Mobilisation of deep crustal sulfide melts as a first order control on upper lithospheric metallogeny
Magmatic arcs are terrestrial environments where lithospheric cycling and recycling of metals and volatiles is enhanced. However, the first-order mechanism permitting the episodic fluxing of these elements from the mantle through to the outer Earth’s spheres has been elusive. To address this knowledge gap, we focus on the textural and minero-chemical characteristics of metal-rich magmatic sulfides hosted in amphibole-olivine-pyroxene cumulates in the lowermost crust. We show that in cumulates that were subject to increasing temperature due to prolonged mafic magmatism, which only occurs episodically during the complex evolution of any magmatic arc, Cu-Au-rich sulfide can exist as liquid while Ni-Fe rich sulfide occurs as a solid phase. This scenario occurs within a ‘Goldilocks’ temperature zone at ~1100–1200 °C, typical of the base of the crust in arcs, which permits episodic fractionation and mobilisation of Cu-Au-rich sulfide liquid into permeable melt networks that may ascend through the lithosphere providing metals for porphyry and epithermal ore deposits.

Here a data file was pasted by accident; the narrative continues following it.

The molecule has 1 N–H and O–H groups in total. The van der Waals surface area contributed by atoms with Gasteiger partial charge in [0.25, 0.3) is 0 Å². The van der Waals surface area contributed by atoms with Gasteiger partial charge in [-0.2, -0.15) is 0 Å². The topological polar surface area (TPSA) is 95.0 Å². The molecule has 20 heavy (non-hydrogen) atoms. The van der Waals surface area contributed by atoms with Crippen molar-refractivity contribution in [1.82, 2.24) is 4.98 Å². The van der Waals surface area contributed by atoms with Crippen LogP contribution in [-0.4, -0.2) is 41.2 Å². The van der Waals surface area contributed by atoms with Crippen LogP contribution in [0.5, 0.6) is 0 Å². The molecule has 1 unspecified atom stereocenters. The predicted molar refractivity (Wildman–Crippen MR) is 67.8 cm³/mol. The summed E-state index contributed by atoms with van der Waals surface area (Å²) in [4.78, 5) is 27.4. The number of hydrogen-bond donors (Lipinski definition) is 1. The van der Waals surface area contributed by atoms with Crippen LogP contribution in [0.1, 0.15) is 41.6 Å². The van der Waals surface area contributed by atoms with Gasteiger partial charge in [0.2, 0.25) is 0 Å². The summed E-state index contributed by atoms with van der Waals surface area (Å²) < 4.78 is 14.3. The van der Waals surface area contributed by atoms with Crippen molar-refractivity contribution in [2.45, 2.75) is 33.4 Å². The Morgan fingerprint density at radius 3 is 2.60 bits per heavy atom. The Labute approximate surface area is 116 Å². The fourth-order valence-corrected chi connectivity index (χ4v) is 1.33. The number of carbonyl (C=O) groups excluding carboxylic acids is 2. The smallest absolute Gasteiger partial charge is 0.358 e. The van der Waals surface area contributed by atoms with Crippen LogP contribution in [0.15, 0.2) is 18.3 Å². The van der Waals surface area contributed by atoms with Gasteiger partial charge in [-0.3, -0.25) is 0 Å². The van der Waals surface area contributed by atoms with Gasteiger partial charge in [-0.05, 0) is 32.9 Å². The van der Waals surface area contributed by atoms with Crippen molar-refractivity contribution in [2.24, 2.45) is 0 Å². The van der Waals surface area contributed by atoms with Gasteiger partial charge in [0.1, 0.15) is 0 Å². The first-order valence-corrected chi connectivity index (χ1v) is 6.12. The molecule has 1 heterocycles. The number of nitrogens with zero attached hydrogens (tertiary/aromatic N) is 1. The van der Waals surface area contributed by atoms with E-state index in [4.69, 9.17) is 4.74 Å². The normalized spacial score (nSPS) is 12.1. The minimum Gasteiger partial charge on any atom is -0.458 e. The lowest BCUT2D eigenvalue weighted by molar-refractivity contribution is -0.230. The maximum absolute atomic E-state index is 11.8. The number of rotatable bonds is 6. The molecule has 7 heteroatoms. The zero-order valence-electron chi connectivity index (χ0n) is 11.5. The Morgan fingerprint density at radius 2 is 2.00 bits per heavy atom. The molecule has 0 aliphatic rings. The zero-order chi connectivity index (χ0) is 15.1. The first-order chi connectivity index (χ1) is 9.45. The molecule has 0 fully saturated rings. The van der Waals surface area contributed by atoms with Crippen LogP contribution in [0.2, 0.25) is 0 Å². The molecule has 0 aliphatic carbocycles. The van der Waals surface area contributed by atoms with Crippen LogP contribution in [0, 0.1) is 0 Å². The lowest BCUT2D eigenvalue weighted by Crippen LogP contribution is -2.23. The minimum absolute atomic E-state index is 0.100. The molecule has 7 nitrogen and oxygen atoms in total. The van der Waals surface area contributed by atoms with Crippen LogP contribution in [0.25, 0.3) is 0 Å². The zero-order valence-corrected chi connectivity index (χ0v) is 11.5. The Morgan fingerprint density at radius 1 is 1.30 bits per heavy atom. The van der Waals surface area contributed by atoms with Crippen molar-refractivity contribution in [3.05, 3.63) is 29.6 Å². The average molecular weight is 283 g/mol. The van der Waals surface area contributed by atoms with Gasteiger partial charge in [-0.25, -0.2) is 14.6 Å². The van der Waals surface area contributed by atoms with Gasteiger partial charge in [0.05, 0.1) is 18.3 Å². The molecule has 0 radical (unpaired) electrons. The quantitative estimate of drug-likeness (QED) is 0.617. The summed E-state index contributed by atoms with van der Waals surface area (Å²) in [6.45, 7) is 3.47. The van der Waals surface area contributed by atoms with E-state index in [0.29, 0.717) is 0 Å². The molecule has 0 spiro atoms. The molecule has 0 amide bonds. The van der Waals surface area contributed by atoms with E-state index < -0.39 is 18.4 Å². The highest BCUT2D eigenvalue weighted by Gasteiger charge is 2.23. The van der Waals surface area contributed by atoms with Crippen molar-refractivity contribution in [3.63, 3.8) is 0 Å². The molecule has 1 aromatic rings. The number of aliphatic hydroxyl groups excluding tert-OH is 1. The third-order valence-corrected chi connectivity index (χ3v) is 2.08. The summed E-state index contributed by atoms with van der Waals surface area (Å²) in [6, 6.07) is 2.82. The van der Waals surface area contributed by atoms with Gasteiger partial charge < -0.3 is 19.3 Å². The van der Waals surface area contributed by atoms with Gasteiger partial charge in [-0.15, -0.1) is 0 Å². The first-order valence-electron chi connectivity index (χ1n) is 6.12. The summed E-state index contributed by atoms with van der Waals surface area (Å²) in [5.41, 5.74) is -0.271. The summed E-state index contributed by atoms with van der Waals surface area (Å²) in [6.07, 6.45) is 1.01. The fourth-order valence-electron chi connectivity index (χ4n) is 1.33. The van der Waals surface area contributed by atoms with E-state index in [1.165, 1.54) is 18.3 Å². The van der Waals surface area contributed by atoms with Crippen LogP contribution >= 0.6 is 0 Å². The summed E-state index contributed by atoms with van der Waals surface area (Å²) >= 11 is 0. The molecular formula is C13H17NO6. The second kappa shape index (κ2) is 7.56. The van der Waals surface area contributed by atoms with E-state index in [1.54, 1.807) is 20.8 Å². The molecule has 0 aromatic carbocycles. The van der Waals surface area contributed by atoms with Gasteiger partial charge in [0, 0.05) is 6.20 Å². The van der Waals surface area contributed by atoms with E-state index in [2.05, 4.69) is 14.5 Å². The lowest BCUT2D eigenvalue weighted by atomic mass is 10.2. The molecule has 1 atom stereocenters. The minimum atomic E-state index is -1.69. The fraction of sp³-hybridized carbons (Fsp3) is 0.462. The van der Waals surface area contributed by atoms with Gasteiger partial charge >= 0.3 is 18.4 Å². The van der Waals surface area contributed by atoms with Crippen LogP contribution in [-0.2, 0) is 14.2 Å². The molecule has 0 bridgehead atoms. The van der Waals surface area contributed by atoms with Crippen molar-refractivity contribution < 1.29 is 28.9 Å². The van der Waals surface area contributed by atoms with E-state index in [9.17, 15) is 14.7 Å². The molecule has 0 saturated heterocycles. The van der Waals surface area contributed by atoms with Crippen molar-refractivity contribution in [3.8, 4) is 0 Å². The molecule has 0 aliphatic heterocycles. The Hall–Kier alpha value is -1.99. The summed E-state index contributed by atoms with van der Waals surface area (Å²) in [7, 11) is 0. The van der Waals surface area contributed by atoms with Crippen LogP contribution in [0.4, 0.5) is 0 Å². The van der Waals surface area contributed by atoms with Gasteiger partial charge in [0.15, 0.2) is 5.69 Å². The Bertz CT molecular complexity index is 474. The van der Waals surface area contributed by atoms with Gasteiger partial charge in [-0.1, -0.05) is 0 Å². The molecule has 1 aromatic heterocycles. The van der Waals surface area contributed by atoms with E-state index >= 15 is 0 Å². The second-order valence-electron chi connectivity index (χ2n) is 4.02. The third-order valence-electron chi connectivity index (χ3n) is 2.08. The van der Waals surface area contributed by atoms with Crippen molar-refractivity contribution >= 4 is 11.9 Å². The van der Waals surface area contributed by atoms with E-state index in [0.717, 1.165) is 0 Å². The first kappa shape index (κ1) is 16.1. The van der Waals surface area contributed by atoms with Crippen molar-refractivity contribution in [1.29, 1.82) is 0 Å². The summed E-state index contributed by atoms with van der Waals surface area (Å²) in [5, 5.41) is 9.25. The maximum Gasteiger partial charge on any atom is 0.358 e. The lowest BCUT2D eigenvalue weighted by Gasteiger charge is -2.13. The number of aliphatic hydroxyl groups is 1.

NERC grant NE/P017053/1 and NE/P017312/1 “FAMOS: from arc magmas to ores” awarded to the DAH at the University of Leicester and IM at Cardiff University, respectively; Australian Research Council grant ”Metal Sources and Transport Mechanisms in the Deep Lithosphere” Centre of Excellence for Core to Crust Fluid Systems (CCFS, CE11E0070) awarded to MF at the University of Western Australia.
CitationHolwell, D.A., Fiorentini, M.L., Knott, T.R. et al. Mobilisation of deep crustal sulfide melts as a first order control on upper lithospheric metallogeny. Nat Commun 13, 573 (2022). https://doi.org/10.1038/s41467-022-28275-y
Author affiliationSchool of Geography, Geology and the Environment
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